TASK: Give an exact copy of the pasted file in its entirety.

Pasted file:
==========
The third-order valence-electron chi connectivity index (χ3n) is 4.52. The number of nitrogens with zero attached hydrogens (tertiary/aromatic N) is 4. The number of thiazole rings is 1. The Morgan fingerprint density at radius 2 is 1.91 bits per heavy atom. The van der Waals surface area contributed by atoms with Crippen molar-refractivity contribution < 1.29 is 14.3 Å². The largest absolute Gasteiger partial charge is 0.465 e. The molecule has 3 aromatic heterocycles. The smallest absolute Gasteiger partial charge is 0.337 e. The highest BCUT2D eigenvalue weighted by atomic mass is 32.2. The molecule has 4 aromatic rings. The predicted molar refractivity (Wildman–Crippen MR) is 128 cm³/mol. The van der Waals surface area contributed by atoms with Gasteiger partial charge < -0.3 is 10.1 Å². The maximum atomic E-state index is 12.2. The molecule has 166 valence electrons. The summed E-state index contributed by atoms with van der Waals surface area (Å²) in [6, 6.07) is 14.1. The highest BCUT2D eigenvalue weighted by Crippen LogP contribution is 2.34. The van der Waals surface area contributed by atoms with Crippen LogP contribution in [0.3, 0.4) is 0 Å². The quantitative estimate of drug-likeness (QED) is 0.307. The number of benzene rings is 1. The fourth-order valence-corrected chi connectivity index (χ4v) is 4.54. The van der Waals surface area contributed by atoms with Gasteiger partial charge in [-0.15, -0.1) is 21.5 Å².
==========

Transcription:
The third-order valence-electron chi connectivity index (χ3n) is 4.52. The number of nitrogens with zero attached hydrogens (tertiary/aromatic N) is 4. The number of thiazole rings is 1. The Morgan fingerprint density at radius 2 is 1.91 bits per heavy atom. The van der Waals surface area contributed by atoms with Crippen molar-refractivity contribution < 1.29 is 14.3 Å². The largest absolute Gasteiger partial charge is 0.465 e. The molecule has 3 aromatic heterocycles. The smallest absolute Gasteiger partial charge is 0.337 e. The highest BCUT2D eigenvalue weighted by atomic mass is 32.2. The molecule has 4 aromatic rings. The predicted molar refractivity (Wildman–Crippen MR) is 128 cm³/mol. The van der Waals surface area contributed by atoms with Gasteiger partial charge < -0.3 is 10.1 Å². The maximum atomic E-state index is 12.2. The molecule has 166 valence electrons. The summed E-state index contributed by atoms with van der Waals surface area (Å²) in [6, 6.07) is 14.1. The highest BCUT2D eigenvalue weighted by Crippen LogP contribution is 2.34. The van der Waals surface area contributed by atoms with Crippen LogP contribution in [0.3, 0.4) is 0 Å². The quantitative estimate of drug-likeness (QED) is 0.307. The number of benzene rings is 1. The fourth-order valence-corrected chi connectivity index (χ4v) is 4.54. The van der Waals surface area contributed by atoms with Gasteiger partial charge in [-0.15, -0.1) is 21.5 Å².